The same process is performed when integration/classification of the definition of TT5 is performed through the type node QQ: definition of TT5 is more specific than the definition of QQ1, QQ2 and QQ3. Hence, a new type is created: "QQ2_QQ3" and this type replaces the type QQ in the concept [QQ] in the definition of TT5 (Figure 13). In conclusion, definition of TT5 is indexed under types "QQ2_QQ3" and "TT2_TT4_TT3" and the specification of its definition is reformulated after contraction of definitions of TT3, TT1, TT2, TT3, TT4, QQ1, QQ2 and QQ3 (Figure 13).

**
Figure 13: **The state of the ontology after the integration/classification of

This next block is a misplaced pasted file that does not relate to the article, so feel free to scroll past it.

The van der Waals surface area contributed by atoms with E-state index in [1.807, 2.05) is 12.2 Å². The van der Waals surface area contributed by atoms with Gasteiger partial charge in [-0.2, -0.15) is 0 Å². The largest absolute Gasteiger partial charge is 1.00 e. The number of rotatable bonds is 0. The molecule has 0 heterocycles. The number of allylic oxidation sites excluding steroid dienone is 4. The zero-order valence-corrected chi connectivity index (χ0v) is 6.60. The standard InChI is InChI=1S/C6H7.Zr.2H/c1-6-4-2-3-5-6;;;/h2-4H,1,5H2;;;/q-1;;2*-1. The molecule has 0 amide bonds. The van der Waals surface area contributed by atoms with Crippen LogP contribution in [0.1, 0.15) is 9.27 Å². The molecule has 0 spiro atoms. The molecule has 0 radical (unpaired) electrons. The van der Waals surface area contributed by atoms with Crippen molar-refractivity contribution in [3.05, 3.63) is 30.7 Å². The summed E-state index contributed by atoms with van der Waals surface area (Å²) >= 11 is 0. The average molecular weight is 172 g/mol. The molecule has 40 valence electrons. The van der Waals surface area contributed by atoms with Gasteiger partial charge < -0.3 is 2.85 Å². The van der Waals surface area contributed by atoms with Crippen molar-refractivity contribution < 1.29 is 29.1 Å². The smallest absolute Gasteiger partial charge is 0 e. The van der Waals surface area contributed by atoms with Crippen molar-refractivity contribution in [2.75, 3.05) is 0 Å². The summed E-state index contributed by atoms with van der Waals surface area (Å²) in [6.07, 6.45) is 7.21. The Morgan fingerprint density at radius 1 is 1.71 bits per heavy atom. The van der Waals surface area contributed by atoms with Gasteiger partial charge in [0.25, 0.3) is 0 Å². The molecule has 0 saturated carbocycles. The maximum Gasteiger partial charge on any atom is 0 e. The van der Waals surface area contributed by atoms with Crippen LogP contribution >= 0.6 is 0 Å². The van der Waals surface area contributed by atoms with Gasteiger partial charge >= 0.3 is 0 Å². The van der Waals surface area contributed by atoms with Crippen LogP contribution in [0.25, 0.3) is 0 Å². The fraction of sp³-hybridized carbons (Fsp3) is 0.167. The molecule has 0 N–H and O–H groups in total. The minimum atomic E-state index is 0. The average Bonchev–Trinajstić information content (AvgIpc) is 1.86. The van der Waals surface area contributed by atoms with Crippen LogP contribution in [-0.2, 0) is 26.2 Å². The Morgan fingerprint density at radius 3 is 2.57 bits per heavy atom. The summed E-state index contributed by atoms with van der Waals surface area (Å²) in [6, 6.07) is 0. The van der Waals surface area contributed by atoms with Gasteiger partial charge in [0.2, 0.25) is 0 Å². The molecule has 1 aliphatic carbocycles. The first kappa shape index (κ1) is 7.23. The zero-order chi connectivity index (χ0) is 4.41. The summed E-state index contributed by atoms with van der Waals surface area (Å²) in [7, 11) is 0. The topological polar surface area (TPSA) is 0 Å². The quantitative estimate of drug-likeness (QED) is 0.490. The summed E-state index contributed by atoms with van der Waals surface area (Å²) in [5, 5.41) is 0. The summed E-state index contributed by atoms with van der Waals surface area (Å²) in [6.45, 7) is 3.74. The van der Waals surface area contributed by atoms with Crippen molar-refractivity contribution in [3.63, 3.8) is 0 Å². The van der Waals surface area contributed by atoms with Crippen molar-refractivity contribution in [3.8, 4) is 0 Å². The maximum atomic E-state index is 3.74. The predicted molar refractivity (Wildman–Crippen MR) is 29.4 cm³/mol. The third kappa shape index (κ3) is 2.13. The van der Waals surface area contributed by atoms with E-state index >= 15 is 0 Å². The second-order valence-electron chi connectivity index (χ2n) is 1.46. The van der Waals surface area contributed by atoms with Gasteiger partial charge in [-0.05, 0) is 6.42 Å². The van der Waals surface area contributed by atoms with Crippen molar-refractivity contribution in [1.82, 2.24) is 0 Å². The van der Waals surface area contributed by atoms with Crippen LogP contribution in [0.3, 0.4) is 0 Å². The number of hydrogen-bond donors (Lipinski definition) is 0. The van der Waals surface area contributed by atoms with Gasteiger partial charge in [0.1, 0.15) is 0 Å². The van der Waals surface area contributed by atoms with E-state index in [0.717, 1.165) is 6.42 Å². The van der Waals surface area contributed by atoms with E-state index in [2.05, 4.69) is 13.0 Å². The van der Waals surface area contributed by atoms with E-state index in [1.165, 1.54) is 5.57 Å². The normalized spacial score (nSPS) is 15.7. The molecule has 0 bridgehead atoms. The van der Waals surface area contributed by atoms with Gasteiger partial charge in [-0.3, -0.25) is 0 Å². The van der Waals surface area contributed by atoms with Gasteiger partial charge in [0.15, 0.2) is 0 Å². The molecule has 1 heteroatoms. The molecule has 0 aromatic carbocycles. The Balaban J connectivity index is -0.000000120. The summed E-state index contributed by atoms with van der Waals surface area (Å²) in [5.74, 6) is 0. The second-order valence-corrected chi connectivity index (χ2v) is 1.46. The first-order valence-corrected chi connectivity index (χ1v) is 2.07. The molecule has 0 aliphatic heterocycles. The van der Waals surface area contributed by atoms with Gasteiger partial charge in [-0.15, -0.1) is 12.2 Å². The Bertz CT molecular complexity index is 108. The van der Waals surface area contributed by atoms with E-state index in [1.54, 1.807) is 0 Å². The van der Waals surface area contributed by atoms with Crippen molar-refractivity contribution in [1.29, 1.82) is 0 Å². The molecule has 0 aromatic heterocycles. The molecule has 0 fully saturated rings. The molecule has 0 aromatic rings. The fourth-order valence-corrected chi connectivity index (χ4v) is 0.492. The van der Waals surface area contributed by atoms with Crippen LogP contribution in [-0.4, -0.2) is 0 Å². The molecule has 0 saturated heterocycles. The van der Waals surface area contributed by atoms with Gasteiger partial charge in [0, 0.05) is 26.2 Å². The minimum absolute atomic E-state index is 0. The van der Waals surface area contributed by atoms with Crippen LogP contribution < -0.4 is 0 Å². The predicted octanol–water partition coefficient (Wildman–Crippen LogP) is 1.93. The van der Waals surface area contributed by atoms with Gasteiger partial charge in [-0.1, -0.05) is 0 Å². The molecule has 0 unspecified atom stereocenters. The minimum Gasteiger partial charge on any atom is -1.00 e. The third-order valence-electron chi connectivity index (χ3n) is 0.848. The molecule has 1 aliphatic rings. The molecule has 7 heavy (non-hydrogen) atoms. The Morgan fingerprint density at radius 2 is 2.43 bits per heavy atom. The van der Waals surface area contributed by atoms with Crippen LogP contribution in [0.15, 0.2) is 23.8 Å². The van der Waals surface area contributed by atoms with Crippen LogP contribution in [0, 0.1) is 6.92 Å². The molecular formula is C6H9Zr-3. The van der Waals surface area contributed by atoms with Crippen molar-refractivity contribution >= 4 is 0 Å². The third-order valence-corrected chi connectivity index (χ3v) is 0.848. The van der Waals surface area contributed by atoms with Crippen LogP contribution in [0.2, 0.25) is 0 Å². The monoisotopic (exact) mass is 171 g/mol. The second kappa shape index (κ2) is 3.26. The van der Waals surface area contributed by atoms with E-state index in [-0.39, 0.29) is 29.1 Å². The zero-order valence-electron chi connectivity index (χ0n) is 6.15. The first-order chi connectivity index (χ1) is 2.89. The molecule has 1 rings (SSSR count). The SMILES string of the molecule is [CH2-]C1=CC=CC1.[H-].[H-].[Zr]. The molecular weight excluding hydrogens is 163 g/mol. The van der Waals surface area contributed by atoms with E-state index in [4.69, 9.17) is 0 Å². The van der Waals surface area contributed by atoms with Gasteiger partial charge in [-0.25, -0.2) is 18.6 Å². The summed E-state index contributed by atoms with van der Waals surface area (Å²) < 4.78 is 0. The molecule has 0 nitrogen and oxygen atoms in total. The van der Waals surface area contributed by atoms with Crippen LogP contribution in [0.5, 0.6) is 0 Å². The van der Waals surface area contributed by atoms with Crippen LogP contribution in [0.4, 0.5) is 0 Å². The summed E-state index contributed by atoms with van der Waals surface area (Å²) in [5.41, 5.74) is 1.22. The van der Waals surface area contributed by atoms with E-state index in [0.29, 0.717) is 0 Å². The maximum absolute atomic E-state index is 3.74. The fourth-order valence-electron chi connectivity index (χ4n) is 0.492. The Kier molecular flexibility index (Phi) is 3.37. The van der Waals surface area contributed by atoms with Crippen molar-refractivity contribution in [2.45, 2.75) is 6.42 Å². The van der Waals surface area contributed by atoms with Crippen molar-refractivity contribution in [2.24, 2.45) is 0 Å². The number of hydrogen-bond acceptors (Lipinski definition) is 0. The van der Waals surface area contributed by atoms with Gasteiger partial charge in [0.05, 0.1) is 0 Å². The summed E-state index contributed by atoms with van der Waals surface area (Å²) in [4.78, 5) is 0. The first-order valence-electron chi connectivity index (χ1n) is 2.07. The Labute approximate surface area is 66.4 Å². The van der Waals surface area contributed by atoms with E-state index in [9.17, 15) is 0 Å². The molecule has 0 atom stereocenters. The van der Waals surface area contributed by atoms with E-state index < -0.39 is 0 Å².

the definition of TT5

In our definition and implementation of definition integration/classification process, definitions contraction is done at the end of the integration/classification process; not during the integration/propagation process. If the contraction of definitions is done during the integration/classification/propagation process, it maybe possible to contract parts that are contained in more than one type definition, and in this case some definitions will not be recognized as being subsumer of the new type definition. For instance, if the definition of the type QQ2 is contracted as soon as it is recognized as a subsumer of the definition of TT5, then the branch [QQ:super]-rr8->[AA7] would be contracted from the definition of TT5. Next, when the definition of TT5 is compared with the definition of QQ3, the integration/classification will not recognize that the definition of QQ3 subsumes the definition of TT5.